With a thorough 9-0 drubbing of the Dodgers in Game 6 of the NLCS, the Cardinals clinched a World Series appearance for the first time since, uh, last week. At least it feels that way, anyway. They won the World Series in 2011 against the Texas Rangers in seven games.
The Cardinals are anxiously waiting for the ALCS to wrap up to find out where they’ll go and who they’ll play on Wednesday in Game 1 of the World Series. They’ll open up either in Boston or Detroit.
If it’s the Red Sox, who are up three games to two, it will be a rematch of the 2004 World Series. The Red Sox swept the Cardinals in four games, breaking the 86-year-old “Curse of the Bambino”. That World Series featured players such as Pedro Martinez, Curt Schilling, and Derek Lowe for Boston. For the Cardinals, they had Albert Pujols, Jim Edmonds, Scott Rolen, and Dan Haren. It was a long time ago.
If it’s the Tigers, it will be a rematch of the 2006 World Series, which the Cardinals took in five games. That World Series featured players such as Curtis Granderson, Magglio Ordonez, and Kenny Rogers for Detroit. The Cardinals had David Eckstein, Jeff Weaver, and Anthony Reyes. Ah, memories.
The Cardinals will have four whole days of rest, meaning they’ll be able to set up their rotation exactly the way they want. In fact, Michael Wacha would be on schedule if he were to start Game 1. It will be interesting to see in exactly which order the Cardinals line up their starters.
The Marlins are intent on adding one of the three best relievers available on the free agent market, Jon Heyman of FanRag Sports reports. Those three, of course, are Aroldis Chapman, Kenley Jansen, and Mark Melancon.
As Ashley noted earlier, Melancon is reportedly fielding multiple four-year offers in excess of $60 million. The price tags for Chapman and Jansen are likely to match or exceed that. The Marlins haven’t typically been eager to whip out the checkbook for free agents but with the bullpen being the name of the game in baseball these days, GM Michael Hill may feel the need to match his rivals.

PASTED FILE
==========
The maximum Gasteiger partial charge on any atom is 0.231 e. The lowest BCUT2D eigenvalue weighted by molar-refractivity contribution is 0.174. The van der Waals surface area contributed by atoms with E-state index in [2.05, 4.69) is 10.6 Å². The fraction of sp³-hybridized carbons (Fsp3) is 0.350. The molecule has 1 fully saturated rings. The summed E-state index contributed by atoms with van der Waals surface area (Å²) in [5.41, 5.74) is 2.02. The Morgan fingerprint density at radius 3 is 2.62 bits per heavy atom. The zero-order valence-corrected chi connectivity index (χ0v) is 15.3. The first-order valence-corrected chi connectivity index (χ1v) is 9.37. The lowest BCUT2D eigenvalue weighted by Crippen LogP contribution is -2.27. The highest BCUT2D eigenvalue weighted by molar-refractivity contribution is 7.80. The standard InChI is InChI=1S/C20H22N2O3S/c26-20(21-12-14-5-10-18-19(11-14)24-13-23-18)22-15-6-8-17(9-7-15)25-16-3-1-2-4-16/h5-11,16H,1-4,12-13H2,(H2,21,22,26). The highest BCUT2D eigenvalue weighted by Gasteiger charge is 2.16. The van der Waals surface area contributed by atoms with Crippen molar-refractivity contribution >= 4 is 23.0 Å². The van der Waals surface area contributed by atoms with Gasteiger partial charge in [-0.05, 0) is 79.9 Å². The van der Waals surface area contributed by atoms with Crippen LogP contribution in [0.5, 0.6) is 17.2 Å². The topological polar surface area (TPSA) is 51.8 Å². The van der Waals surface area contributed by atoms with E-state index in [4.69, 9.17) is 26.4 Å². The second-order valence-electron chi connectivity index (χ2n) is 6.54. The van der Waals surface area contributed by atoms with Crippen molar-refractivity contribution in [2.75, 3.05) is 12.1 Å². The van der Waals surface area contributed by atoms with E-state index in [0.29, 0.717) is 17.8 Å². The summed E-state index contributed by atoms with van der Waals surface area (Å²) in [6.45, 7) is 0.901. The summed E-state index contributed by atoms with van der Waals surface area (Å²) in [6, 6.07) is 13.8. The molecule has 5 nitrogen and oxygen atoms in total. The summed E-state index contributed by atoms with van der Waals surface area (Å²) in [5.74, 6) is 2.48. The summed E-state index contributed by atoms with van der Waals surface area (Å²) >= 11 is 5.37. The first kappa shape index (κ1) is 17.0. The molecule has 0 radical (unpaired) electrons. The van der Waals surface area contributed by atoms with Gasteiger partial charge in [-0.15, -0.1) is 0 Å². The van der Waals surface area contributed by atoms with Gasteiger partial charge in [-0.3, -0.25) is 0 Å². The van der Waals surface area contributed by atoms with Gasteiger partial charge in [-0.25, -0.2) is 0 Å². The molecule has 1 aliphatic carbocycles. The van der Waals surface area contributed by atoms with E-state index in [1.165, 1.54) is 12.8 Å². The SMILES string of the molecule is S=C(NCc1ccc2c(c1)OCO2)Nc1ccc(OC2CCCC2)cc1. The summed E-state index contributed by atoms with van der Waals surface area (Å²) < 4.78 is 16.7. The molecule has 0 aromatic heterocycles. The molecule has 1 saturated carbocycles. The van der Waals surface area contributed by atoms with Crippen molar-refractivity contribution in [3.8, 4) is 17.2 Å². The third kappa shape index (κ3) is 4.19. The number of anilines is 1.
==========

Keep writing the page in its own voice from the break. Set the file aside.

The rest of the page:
The Nationals, Giants, Yankees, Cubs, and Dodgers are the teams most often linked to the “big-three” group of relievers, so it won’t be easy for the Marlins.
A.J. Ramos handled the closer’s role for the Marlins this past season and did an admirable job, saving 40 games with a 2.81 ERA and a 73/35 K/BB ratio in 64 innings. There’s no doubt, though, that Chapman, Jansen, or Melancon would represent a significant upgrade in the ninth inning.
C. Trent Rosecrans of the Cincinnati Enquirer reports that Reds manager Bryan Price is likely going to use a trio of pitchers in the closer’s role: Raisel Iglesias, Tony Cingrani, and Michael Lorenzen. At RedsFest on Saturday, Price said:
I’d say right now that we have a series of guys that I’m comfortable with in the ninth inning and that would include (Raisel) Iglesias, (Tony) Cingrani and (Michael Lorenzen). Should we stay with this format – which I intend to do – all three of those guys and maybe more could have opportunities in save situations. At this point in time, there’s no defined closer. There are multiple options and I’d like to stick with the philosophy that we’re going to have our multi-inning guys, so we’re going to need multi-closers.
This seems to be part of the new bullpen zeitgeist in which managers are shying away from strictly-defined roles for their relievers. Indians manager Terry Francona’s postseason success using Andrew Miller likely had some degree of influence on Price’s willingness to go with a three-headed giant.
Iglesias started the 2016 season in the Reds’ rotation but missed two months with an injury, then moved to the bullpen in late June. Price put him in the closer’s role down the stretch in September. The right-hander overall finished the season with a 2.53 ERA and an 83/26 K/BB ratio in 78 1/3 innings.
Cingrani battled control issues in his 63 innings of work this past season, finishing with a 4.14 ERA and a 49/37 K/BB ratio. He’s left-handed, though, and gives Price some matchup flexibility in the late innings.
Lorenzen impressed in his first full season as a reliever, ending the year with a 2.88 ERA and a 48/13 K/BB ratio in 50 innings. The right-hander uses a fastball that sits around 96 MPH on average along with a cutter and slider.